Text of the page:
Utah venture capital firm announces rebrand and $75 million fund

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Five team members of the newly named Album VC, left to right, Sid Krommenhoek, John Mayfield, Lisa Thomas, Steve Hale and Diogo Myrrha, look forward to collaborating with new companies in Utah and elsewhere after announcing their third funding of $75 million. (Preston Crawley)

Utah-based venture capital firm Peak Ventures announced a third fund of $75 million on Oct. 24. The fund is its largest to date and the firm changed its name to Album VC.

Firm leaders felt it was necessary to change the name because another venture capital firm also had “peak” in its name. The new name was inspired by the creative and collaborative processes involved in investing and how that process mirrors the work of musicians creating a new album, Album VC general partner John Mayfield said.

“Album pointed to what we like most about the job and where we think we’ve been most successful,” Mayfield said.

Part of his job as an Album VC partner is to collaborate with the companies Album VC chooses to invest in and to have the imagination and creativity to understand its vision and help them be successful, he said.

Album VC hopes its new $75 million fund will help start-ups and early-stage investments in Utah and beyond.

“We will continue to invest in Utah, but I would say this fund we will continue to fund some outside of Utah,” Mayfield said. The previous two funds also focused on Utah companies.

Album VC has invested in successful, local tech companies located in the Silicon Slopes area like Podium, Owlet and Jolt. 

Album VC general partner John Mayfield has mentored many tech startups here in Utah. He hopes to keep finding great businesses to invest in. (Preston Crawley)

“We have spread a little bit throughout the nation, but we are here, and we believe in this ecosystem,” Mayfield said of the firm’s involvement in Utah.

Mayfield acknowledged that part of Utah’s tech industry success comes from BYU and its graduates.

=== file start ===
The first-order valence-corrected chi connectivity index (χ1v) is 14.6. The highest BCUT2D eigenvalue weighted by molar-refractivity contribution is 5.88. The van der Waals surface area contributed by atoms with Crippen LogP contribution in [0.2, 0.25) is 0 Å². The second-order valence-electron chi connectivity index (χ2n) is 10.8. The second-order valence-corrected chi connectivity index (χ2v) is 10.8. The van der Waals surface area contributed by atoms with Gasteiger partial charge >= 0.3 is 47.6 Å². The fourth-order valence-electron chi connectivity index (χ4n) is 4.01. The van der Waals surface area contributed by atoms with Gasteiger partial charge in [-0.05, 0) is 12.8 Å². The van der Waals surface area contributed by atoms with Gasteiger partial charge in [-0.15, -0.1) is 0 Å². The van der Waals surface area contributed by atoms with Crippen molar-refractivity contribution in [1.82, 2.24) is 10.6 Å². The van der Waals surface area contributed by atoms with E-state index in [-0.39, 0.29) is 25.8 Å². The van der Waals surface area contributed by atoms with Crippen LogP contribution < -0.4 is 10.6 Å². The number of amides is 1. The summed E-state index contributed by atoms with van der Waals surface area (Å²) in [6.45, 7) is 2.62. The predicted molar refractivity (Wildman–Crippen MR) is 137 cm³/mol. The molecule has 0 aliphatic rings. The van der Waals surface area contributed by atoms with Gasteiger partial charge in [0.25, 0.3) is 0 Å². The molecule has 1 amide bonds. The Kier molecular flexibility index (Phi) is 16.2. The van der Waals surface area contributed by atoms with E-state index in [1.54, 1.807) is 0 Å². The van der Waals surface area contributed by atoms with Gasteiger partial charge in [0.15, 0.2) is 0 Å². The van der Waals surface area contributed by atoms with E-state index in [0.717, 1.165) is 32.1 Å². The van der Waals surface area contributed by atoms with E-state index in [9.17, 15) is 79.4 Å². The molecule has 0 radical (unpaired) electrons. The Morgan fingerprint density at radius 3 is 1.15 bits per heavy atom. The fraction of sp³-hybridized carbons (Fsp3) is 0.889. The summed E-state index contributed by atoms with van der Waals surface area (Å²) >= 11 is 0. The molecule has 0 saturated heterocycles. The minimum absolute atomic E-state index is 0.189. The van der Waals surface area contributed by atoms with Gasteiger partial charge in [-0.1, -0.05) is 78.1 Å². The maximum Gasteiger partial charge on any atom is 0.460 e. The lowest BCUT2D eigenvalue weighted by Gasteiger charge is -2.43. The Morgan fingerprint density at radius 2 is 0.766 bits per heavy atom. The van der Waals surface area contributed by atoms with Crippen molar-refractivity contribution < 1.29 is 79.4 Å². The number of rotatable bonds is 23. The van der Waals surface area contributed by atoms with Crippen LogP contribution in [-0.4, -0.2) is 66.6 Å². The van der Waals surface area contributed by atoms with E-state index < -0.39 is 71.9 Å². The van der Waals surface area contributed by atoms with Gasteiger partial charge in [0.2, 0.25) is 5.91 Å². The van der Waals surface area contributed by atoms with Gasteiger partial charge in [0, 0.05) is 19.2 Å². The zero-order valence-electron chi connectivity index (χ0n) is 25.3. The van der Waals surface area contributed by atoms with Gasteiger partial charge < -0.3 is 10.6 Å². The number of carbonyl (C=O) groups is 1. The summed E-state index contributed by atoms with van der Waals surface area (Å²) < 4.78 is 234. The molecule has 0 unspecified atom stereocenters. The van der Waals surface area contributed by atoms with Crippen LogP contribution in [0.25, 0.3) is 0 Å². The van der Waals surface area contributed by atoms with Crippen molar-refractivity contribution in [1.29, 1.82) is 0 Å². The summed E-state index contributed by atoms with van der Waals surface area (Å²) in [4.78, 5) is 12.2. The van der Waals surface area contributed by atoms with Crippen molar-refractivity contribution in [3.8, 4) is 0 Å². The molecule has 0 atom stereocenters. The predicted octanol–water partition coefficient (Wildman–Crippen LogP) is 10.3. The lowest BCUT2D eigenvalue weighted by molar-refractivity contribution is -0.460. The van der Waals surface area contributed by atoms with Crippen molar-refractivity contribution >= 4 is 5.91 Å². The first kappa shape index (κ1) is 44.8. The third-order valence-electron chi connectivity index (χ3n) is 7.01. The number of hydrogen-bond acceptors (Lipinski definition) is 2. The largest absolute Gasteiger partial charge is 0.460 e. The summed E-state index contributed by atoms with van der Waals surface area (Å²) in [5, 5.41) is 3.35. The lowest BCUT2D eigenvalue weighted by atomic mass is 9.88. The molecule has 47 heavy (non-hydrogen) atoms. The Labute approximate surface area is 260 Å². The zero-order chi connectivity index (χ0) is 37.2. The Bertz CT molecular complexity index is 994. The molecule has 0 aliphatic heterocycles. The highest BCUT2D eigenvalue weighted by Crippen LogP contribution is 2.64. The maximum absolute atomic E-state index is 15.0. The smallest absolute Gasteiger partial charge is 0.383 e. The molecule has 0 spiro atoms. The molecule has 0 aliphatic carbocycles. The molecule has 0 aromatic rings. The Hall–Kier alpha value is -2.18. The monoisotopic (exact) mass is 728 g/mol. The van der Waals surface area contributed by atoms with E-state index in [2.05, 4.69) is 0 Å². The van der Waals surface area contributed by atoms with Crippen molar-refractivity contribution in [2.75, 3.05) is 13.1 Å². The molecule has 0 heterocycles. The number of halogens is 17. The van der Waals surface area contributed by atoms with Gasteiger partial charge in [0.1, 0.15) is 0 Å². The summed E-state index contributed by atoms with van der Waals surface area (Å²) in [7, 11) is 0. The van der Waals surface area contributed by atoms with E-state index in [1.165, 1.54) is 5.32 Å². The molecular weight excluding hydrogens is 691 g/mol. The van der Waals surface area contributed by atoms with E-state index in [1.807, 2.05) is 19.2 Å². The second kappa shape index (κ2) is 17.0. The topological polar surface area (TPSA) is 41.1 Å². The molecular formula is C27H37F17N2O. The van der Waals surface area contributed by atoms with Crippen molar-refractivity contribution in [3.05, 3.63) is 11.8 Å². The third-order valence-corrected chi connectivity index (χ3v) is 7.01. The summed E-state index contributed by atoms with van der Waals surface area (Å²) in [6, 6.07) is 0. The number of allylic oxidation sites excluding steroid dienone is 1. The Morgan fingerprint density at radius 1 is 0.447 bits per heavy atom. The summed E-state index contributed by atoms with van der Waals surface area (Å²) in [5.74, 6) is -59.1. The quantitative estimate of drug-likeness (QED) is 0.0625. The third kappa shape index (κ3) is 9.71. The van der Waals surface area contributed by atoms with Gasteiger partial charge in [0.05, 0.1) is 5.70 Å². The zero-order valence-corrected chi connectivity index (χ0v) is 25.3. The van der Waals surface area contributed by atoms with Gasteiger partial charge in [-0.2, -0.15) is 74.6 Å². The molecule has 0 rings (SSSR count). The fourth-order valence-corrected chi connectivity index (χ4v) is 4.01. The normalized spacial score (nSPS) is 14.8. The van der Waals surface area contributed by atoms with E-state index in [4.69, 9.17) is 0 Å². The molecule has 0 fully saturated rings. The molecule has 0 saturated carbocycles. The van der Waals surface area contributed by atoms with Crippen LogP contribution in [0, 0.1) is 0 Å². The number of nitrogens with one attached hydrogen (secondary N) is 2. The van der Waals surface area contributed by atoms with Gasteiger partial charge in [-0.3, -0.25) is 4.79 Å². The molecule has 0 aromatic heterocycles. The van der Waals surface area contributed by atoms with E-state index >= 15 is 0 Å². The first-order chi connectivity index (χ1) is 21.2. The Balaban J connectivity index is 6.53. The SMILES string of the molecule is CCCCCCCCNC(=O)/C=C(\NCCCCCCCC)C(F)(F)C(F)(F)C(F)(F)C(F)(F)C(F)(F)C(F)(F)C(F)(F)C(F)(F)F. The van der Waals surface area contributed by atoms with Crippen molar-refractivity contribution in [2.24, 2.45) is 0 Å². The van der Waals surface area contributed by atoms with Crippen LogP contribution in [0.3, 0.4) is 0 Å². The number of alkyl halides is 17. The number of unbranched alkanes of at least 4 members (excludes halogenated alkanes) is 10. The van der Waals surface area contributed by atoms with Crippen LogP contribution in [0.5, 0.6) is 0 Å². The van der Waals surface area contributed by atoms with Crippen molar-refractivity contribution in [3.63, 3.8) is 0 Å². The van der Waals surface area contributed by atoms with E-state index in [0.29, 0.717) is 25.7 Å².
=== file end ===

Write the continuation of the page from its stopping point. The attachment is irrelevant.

Many of the businesses that Album VC’s new fund will invest in will be technology companies since, according to BYU entrepreneurship professor Michael Hendron, they are generally good candidates to receive funds from venture firms.

“They’re often software or tech ideas because they take quite a bit of investment to develop and often they have a really large potential market if they succeed,” Hendron said.

One example of this is a company called Neighbor, the storage equivalent of Airbnb, which started at BYU and caught the interest of Album VC after competing in different BYU business competitions. The team at Album VC then invested in Neighbor and offered them space in their office where they could mentor the company. 

“They understand very well what it takes to build a company and how to support a company from a capital perspective,” Neighbor founder and CEO Joseph Woodbury said.

Not only has Album VC helped Neighbor financially, but Woodbury also said Album VC connected Neighbor with its current vice president of engineering.

“Because of the portfolio they’re building, it’s a huge benefit to Utah,” Woodbury said. “They’ve picked the right companies, and they’ve been willing to invest in a lot of really great consumer companies that are now well known.”

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